Give Blowfish, Fish Ribs, Cheese Curds and More the Buffalo Sauce Treatment
Buffalo sauce may just be a combination of hot sauce and butter, but the unbelievably simple condiment packs a ton of flavor and heat. Just in time for Super Bowl snack menus, chefs around the country are looking beyond traditional chicken wings and using the sauce on other ingredients. These Buffalo sauced fish ribs, cheese curds, cauliflower and other ingredients are a fun twist on the classic—if not even better.
At Murray's Cheese Bar, Buffalo cheese curds (recipe) are a top-seller. The recipe, from the former director of food service Tia Keenan, features cheese curds rolled in panko and fried before they are tossed with Buffalo sauce. They're served with celery and a dipping sauce made with sour cream, mayonnaise, blue cheese, Worcestershire sauce, buttermilk and seasonings.
Douglas Keane’s first experience with Buffalo wings was at Johnny’s Big Red bar in upstate New York while working as a cook, and 27 years later, he’s taken the classic bar snack to Two Birds/One Stone in St. Helena, Calif. Local chickens are brined for two days in housemade cabbage kimchi, kombu and salt water before being dredged in a blend of flours and starches. The coating sets for 20 minutes before the chickens are put in a pressure fryer, which steams them in their own juices. The chicken rests before going into a traditional fryer and then tossed in a gochujang-inspired Korean Buffalo sauce with kimchi. Kimchi and cooling pickled vegetables and fruits come on the side. “It’s like my grown-up interpretation of Buffalo wings, but instead of guests downing a bunch of Rolling Rocks they tend to reach for one of our Champagnes," Keane says. "Cold refreshing bubbles nonetheless, but an evolution.”
At Mercy in Minneapolis, the menu description tells diners to “not be scared” of the Buffalo pacu fish ribs. Executive Chef Mike Rakun became a fan of the sustainable species after a Florida-based fishmonger turned him onto them. “The texture was similar to a chicken wing, and a more accessible way to attract people would be to give them a familiar flavor,” says Rakun, who tosses them in seasoned flour, deep-fries them and coats them in a kicky Buffalo hot sauce. They meaty ribs are served with celery leaves and stalks. “You could obviously do a chicken wing, but that isn't very exciting; however, these are just as tasty," he says.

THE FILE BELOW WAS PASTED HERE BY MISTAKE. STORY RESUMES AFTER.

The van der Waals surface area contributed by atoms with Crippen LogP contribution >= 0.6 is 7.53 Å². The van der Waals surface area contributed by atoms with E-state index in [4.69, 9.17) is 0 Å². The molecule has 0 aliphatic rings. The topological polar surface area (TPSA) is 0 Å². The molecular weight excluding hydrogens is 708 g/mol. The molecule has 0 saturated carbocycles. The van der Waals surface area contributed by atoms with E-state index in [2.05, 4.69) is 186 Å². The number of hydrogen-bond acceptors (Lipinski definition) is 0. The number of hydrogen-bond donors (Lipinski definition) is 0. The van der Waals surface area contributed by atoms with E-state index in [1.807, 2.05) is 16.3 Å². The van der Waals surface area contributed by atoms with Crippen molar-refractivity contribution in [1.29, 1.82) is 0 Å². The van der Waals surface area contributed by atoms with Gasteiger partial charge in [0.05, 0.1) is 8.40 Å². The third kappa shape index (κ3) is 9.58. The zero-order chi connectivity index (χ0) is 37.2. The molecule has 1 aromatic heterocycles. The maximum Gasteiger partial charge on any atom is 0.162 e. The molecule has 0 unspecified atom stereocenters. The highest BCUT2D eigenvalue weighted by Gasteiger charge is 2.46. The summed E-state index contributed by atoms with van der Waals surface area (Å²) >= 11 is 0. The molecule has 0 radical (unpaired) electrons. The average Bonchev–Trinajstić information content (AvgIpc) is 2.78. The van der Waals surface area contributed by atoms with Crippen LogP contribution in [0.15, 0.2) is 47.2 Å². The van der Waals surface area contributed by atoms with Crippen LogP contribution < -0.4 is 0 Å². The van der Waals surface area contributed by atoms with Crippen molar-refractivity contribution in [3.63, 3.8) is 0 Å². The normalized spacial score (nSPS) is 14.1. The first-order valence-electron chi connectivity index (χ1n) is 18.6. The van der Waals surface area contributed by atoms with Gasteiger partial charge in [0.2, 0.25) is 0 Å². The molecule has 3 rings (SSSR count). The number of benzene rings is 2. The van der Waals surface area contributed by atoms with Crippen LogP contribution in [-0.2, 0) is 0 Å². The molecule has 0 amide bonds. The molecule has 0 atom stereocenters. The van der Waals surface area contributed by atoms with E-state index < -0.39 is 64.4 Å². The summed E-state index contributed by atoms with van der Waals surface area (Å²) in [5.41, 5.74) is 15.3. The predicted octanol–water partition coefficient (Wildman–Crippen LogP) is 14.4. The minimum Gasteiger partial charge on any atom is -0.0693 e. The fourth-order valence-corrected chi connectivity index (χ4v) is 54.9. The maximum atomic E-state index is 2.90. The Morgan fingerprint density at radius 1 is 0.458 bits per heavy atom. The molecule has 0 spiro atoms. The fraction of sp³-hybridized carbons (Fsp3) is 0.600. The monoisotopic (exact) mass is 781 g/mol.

Tim McKee hadn't served blowfish at Octo Fishbar in St. Paul, Minn. until his East Coast friends told him about a nontoxic species of northern pufferfish with especially meaty tails. “They are the only species that goes north of Florida and Georgia because of water temperature,” says McKee, who sources them from waters between South Carolina and New York. “They also happen to be one of the few species of puffer that is safe to eat.” The hefty, easy-to-eat tails reminded McKee of bar food-inspired chicken wings, and he decided to give them a Buffalo treatment by dusting them in cornstarch, frying them and tossing them in a Buffalo sauce made with local hot sauce, vinegar, butter and a little orange zest to cut the heat. The bar snack comes with nori ranch dressing, celery and julienned nori on top.
Devereaux, the rooftop bar at Chicago's Viceroy Hotel features food from 2015 Chef to Watch Lee Wolen, and the menu skews toward elevated bar snacks, like oysters with yuzu kosho, beet tartare with goat Gouda and vegetable crudites. Wolen's Buffalo dish—Buffalo tempura cauliflower—is a standout vegetarian dish on the menu.
"We blanch florets of cauliflower and soak them overnight in Buffalo sauce," Wolen says. "We then tempura it and fry it to order, and serve with a yogurt buttermilk blue cheese sauce on the side."